- Posted August 9, 2014 by
Santa Cruz, CA, California
This iReport is part of an assignment:
Summer of the supermoons
Supermoon and Meteor Shower as Summer Lunar Marathon Continues
Each month, the moon has a point in its 27.5-day orbit where it’s closest to Earth, called perigee. But, for it to be an actual supermoon, that perigee needs to coincide with a full or new moon. Supermoons are known as perigean new moons or perigean full moons.
Sunday, August 10th, will host the biggest and brightest supermoon of the entire year, which is more than just a perigean full moon due to being the closest one to Earth this year, and earns the title by astronomers as a proxigee full moon. It will pass at a distance of approximately 221,765 miles from Earth, according to the EarthSky website at earthsky.org. It will be noticeably bigger and brighter to the eye, but only if you are paying attention.
The annual Perseid meteor shower begins to peak on Sunday for the northern hemisphere as well, but might be outshone by the full moon. The peak viewing nights for the Perseid showers are between August 10th and 13th. Some astronomers have recommended trying to view them in the hours before dawn. But even though visibility might be a bit obscured by the light of the moon, you should still be able to see some, so don’t let that stop you from trying.
“Supermoon” is not a scientific term. It was most likely coined about 30 years by an astrologer, not an astronomer, named Richard Noelle. However, the term is being used more today by scientists and the public to help describe these normal lunar events.
Three supermoons have already occurred this year, with two in January and one in July. The two January occurrences happened during new moons, so they weren’t visible by looking at the moon. But, the effects could still be witnessed by the higher and lower than average ocean tides, known as perigean spring tides, or king tides. However, this summer, the three supermoons are all during a full moon and can be witnessed by the eye.
What is a king tide then, and what does this have to do with a supermoon?
The oceans are affected by the moon’s gravitational pull, and a full moon brings a higher and lower tide during each lunar cycle, every month. These tides are known as spring tides. But, during a supermoon these tides are more extreme causing a perigean spring tide, or king tide.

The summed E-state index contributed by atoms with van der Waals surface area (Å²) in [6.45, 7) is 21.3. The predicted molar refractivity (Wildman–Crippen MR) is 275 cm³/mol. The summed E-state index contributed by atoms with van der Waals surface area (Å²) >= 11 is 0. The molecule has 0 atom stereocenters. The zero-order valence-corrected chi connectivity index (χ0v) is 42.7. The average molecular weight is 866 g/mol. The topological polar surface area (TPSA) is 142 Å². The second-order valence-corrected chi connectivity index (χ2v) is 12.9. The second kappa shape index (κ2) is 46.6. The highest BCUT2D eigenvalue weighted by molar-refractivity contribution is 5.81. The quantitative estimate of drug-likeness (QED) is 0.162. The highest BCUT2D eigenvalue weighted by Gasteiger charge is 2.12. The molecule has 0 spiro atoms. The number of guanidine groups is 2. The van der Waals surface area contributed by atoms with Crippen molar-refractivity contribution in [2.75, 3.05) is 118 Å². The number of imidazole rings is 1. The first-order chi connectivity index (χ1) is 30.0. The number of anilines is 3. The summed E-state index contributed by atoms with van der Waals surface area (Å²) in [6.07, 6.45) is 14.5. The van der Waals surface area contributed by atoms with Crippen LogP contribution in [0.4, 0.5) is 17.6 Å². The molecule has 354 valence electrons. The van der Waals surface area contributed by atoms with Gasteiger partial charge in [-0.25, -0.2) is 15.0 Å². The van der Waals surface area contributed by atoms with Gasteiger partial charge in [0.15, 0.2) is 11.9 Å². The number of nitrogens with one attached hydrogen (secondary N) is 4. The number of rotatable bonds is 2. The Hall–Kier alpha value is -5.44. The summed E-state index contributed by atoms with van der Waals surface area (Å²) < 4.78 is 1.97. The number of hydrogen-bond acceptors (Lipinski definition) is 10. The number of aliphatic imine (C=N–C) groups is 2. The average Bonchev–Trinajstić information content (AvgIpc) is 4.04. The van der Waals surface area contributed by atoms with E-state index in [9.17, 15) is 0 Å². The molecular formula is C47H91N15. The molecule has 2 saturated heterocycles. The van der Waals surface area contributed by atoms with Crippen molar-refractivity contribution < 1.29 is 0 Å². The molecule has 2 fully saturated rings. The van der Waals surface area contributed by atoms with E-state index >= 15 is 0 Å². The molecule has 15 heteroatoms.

The highest perigean spring tide of the entire year is often what is referred to as the actual “king tide”, but the name seems to be catching on to describe these tides during any supermoon.
During the winter or storm seasons, the king tides are more dramatic and can cause some local flooding if they happen during a storm, but generally the difference is not big enough to cause any issues, and it is just a fun thing to witness if you are near the ocean. The lowest tide can be especially fun to explore because you get to experience tide pools and other areas that are normally underwater.
Some people might worry about all this. However, no need for worry, this is a natural occurrence that has been happening all along, it has just been in the past number of years where it has been really brought to the public spotlight, so relax and just enjoy.
Check out your local tide tables to find out when the low and high tides will occur, as the times vary with location. Also, both high and low tides occur twice a day. You might want to plan on getting there an hour or two beforehand, so you can experience it while it is happening.
September will bring another supermoon, though not as close as the one in August, it will still be fun to witness. We can actually have several supermoons in one year, but we don’t always get five. According to the EarthSky website, in 2017 we won’t even have one!
So get out, and have some fun! Don’t forget to look up in the northeast part of the sky for the meteor shower, too. You also might want to take some photos and share them with #supermoon2014 or #supermoon on your favorite social media site.